The theme of Undiscovered could apply to its cast. Each of the four leads are on the cusp of being on the cusp and certainly they hope this movie will take them one step closer. For James that might happen. She is a natural on screen and gives a breakthrough performance as the comely Brier. Strait is also a relative newcomer. After turning his debut performance in this summer's Sky High he holds his own in Undiscovered but seems to be relegated to taking his shirt off to make the teenyboppers swoon. Finally there's Simpson who is also making her major-role debut. It's awkward to see her on-screen and yes subconsciously you wait for her to make a noticeable mistake (or butcher a voice-over due to acid reflux). Of course it doesn't happen; she moves along pretty smoothly but is at times subjected to dialogue that seems beyond her especially when she has to words big words such as "banter." And certainly it's not her fault when she describes Luke--a musician best left struggling--as "a cross between Jeff Buckley and Elvis Costello." That's just someone else's words she reciting.
Prolific music-video director Meiert Avis is making his feature film directorial debut with Undiscovered--and his obvious greenness shows. At times the film is more like a music video surrounded by a weak storyline than a cohesive film. His expertise in the rather linear realm of music videos doesn't exactly qualify him for the complexities of a 90-minute film contrived and straightforward as his debut may be. Avis tries to employ every possible clichéd obstacle for the characters to overcome--which reeks of inexperience but could also be the screenwriter's fault. No doubt Avis feels at home with newcomers such as Strait and Simpson who--for all intents and purposes--sing and act but the plethora of singing scenes feel forced. That is forced into the script to showcase the soundtrack when the movie goes undiscovered at the box office.
After 20 years with the LAPD Det. Mitch Preston (Robert De Niro) just wants to catch the crooks finish the paperwork and retreat to his mundane life at home where he eats TV dinners and pursues his hobby of making bad pottery. Patrolman Trey Sellars (Eddie Murphy) really wants to be an actor--he's only a cop because he made a lousy waiter. When Sellars bungles Preston's undercover case and media hounds catch it all on tape the irate Preston shoots up a news camera that gets in his face. Over-caffeinated network exec Chase Renzi (Rene Russo) upon seeing the damning evidence that could have killed her cameraman is captivated by Preston's complete lack of charm and convinces her superior she can save his crappy network by pairing Preston and Sellars up on a reality show. As expected Preston is reluctant--and even more so when he's forced to take the mugging Sellars as his partner. The two take impromptu acting lessons from iconic actor/director William Shatner (playing himself) and set off to attract an audience boost the ratings become celebrities and get the bad guys in a televised reality christened Showtime. Meanwhile the evil Cesar Vargas (Pedro Damian)--whom we know is evil 'cause he hides in the shadows he's flashy and well groomed and he mumbles in an unfathomable Third World/ European accent--is stockpiling guns powerful enough to knock down houses and blow the doors off a Brinks truck.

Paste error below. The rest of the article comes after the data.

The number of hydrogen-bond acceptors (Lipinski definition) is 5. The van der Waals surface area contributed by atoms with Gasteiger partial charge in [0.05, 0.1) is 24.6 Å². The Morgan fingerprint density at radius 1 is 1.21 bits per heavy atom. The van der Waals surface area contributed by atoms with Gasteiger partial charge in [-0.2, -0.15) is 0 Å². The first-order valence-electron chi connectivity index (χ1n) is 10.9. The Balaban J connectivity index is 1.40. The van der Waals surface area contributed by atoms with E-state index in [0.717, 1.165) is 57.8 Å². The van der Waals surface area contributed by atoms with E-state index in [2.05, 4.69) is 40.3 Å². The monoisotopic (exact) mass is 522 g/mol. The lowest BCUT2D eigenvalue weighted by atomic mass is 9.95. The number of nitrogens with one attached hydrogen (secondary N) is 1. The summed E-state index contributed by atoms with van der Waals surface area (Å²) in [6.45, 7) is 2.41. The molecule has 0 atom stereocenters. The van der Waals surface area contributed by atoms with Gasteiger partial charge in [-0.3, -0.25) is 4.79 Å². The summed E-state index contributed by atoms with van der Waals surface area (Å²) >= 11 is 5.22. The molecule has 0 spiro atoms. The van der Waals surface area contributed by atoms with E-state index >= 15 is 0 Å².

The movie offers a few good yuks--a coke-sniffing dog an unprecedented cameo by jive-rhyming lawyer Johnnie Cochran and William Shatner satirizing William Shatner (who does this better than anybody else satirizing William Shatner). Unfortunately we've seen a lot of his funniest stuff like the scene in which he demonstrates how to roll over a car hood cop-style in the previews. Rene Russo gives an effective souped-up Lethal Weapon-type performance with her hyper pushy fast-talking network exec desperate to make her name in the industry. De Niro's straight-man comedy is in his facial expressions--or lack thereof--and Murphy is…well Murphy. It's their first outing together and they play off each other like a foul-mouthed version of Abbott and Costello (guess who plays who?). We've seen De Niro play grumpy (Midnight Run) and Murphy play obnoxious (almost everything) before. But as you may suspect it's their grade-A chemistry that holds this badly stitched predictable though occasionally funny flick together--especially in regards to the jokes on Hollywood and the current bounty of reality TV.
You can smell the gags and The Odd Couple-versus-Goldfinger plot unfolding a million miles away. You just know Preston is hiding a gun inside that Big Gulp when he goes undercover to investigate a pawn shop and you know Vargas will make bad-guy errors in judgment like staging a robbery in downtown L.A. the day after he's confronted by our star cops in a populated disco. But that may lead you to wonder why the police--who are likewise not presented as being particularly bright in this movie--weren't trailing him as Vargas is the prime suspect in the gun-trafficking subplot. Some of the comedy borders on satire but isn't played up enough for you to tell if it was meant that way or not. The action scenes are so badly edited it's hard to tell who's chasing whom until the camera cuts back to Murphy's toothy grin and a cement-faced De Niro shooting out his car window. And speaking of commercial-laden reality TV the product placement in this movie is shameless--we get a full-length commercial for Apple Computers played not once but twice.